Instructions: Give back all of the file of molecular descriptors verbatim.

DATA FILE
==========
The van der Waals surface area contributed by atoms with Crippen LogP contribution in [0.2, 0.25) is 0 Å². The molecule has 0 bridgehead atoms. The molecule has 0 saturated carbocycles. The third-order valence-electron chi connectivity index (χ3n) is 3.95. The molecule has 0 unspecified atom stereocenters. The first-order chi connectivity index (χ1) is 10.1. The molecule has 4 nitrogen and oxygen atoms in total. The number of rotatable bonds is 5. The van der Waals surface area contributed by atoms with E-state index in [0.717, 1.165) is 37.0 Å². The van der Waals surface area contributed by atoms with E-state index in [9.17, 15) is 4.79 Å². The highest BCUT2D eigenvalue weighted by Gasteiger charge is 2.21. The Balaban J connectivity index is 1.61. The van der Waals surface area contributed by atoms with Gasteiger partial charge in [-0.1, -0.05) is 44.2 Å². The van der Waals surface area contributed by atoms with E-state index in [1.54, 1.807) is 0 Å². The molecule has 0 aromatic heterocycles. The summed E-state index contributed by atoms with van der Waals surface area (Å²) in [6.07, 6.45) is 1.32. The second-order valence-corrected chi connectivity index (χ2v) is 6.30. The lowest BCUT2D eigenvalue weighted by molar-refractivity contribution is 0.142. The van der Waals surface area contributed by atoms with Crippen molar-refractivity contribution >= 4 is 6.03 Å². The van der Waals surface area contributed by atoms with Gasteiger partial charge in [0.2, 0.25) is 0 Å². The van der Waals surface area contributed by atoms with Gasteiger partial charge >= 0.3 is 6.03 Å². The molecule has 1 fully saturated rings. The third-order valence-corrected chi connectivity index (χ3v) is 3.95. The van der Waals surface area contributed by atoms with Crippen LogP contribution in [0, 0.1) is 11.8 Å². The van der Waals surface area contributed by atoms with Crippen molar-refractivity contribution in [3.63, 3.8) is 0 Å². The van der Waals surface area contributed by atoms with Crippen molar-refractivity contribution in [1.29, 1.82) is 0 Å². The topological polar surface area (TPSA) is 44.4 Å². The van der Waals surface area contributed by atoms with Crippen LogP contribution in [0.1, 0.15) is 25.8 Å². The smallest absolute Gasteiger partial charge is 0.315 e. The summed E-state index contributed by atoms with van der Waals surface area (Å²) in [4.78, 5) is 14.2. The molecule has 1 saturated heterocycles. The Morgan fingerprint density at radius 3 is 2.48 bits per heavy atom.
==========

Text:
The van der Waals surface area contributed by atoms with Crippen LogP contribution in [0.2, 0.25) is 0 Å². The molecule has 0 bridgehead atoms. The molecule has 0 saturated carbocycles. The third-order valence-electron chi connectivity index (χ3n) is 3.95. The molecule has 0 unspecified atom stereocenters. The first-order chi connectivity index (χ1) is 10.1. The molecule has 4 nitrogen and oxygen atoms in total. The number of rotatable bonds is 5. The van der Waals surface area contributed by atoms with E-state index in [0.717, 1.165) is 37.0 Å². The van der Waals surface area contributed by atoms with E-state index in [9.17, 15) is 4.79 Å². The highest BCUT2D eigenvalue weighted by Gasteiger charge is 2.21. The Balaban J connectivity index is 1.61. The van der Waals surface area contributed by atoms with Gasteiger partial charge in [-0.1, -0.05) is 44.2 Å². The van der Waals surface area contributed by atoms with E-state index in [1.54, 1.807) is 0 Å². The molecule has 0 aromatic heterocycles. The summed E-state index contributed by atoms with van der Waals surface area (Å²) in [6.07, 6.45) is 1.32. The second-order valence-corrected chi connectivity index (χ2v) is 6.30. The lowest BCUT2D eigenvalue weighted by molar-refractivity contribution is 0.142. The van der Waals surface area contributed by atoms with Crippen molar-refractivity contribution >= 4 is 6.03 Å². The van der Waals surface area contributed by atoms with Gasteiger partial charge in [0.2, 0.25) is 0 Å². The van der Waals surface area contributed by atoms with Gasteiger partial charge >= 0.3 is 6.03 Å². The molecule has 1 fully saturated rings. The third-order valence-corrected chi connectivity index (χ3v) is 3.95. The van der Waals surface area contributed by atoms with Crippen LogP contribution in [0, 0.1) is 11.8 Å². The van der Waals surface area contributed by atoms with Crippen molar-refractivity contribution in [3.63, 3.8) is 0 Å². The van der Waals surface area contributed by atoms with Crippen molar-refractivity contribution in [1.29, 1.82) is 0 Å². The topological polar surface area (TPSA) is 44.4 Å². The van der Waals surface area contributed by atoms with Crippen LogP contribution in [0.1, 0.15) is 25.8 Å². The smallest absolute Gasteiger partial charge is 0.315 e. The summed E-state index contributed by atoms with van der Waals surface area (Å²) in [4.78, 5) is 14.2. The molecule has 1 saturated heterocycles. The Morgan fingerprint density at radius 3 is 2.48 bits per heavy atom.